Charles Peterson earned his B.A. degree at UC Berkeley and his M.A. and Ph.D. in art history at UCSB. He specializes in seventeenth-century Dutch trompe-l’oeil painting, with research focusing on the intersection of illusionistic paintings with contemporaneous religious, scientific, and intellectual attitudes toward deception.
While still-life paintings stand at the center of his scholarly map, the international-nature of the subject encourages his study of early modern trade systems and inter-cultural exchange. His published work has investigated the collecting practices of spice merchants in Rubens' Antwerp and the depictions of royal Incan funerary practices in early colonial Peru. New insights into the iconographic strategies employed by Jan Lievens in the history portraits of members of the exiled Bohemian court of the Winter King during the Thirty Years' War are the subject of his forthcoming publication.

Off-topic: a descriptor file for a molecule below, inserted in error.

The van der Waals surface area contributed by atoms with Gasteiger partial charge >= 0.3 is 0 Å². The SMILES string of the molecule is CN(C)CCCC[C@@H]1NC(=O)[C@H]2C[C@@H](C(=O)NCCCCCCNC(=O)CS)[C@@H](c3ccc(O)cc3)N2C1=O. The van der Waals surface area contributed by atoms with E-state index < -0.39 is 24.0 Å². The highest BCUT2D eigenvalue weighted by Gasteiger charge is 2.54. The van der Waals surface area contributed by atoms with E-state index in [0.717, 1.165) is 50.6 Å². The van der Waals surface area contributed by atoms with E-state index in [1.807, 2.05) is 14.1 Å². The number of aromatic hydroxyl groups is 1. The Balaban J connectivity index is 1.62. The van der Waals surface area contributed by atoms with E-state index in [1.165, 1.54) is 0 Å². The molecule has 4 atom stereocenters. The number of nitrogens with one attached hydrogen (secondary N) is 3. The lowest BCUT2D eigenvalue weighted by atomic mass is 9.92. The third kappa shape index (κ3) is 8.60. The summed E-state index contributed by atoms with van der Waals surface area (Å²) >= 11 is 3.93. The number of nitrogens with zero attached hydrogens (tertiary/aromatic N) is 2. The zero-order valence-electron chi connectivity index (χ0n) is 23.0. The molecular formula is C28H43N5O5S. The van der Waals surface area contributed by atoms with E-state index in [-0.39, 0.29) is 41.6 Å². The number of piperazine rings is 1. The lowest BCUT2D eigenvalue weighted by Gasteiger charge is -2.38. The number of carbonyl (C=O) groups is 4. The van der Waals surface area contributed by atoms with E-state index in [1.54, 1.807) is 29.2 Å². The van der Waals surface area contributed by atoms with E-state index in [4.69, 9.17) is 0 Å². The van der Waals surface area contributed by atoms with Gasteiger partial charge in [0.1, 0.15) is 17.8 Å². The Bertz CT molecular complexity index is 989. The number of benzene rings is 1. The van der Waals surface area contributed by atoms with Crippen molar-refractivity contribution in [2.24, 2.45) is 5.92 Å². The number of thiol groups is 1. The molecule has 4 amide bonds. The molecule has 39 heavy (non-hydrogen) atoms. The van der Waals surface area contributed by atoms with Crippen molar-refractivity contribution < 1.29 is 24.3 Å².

He has presented at numerous professional conferences, such as the annual College Arts Association and the Sixteenth-Century Society meetings.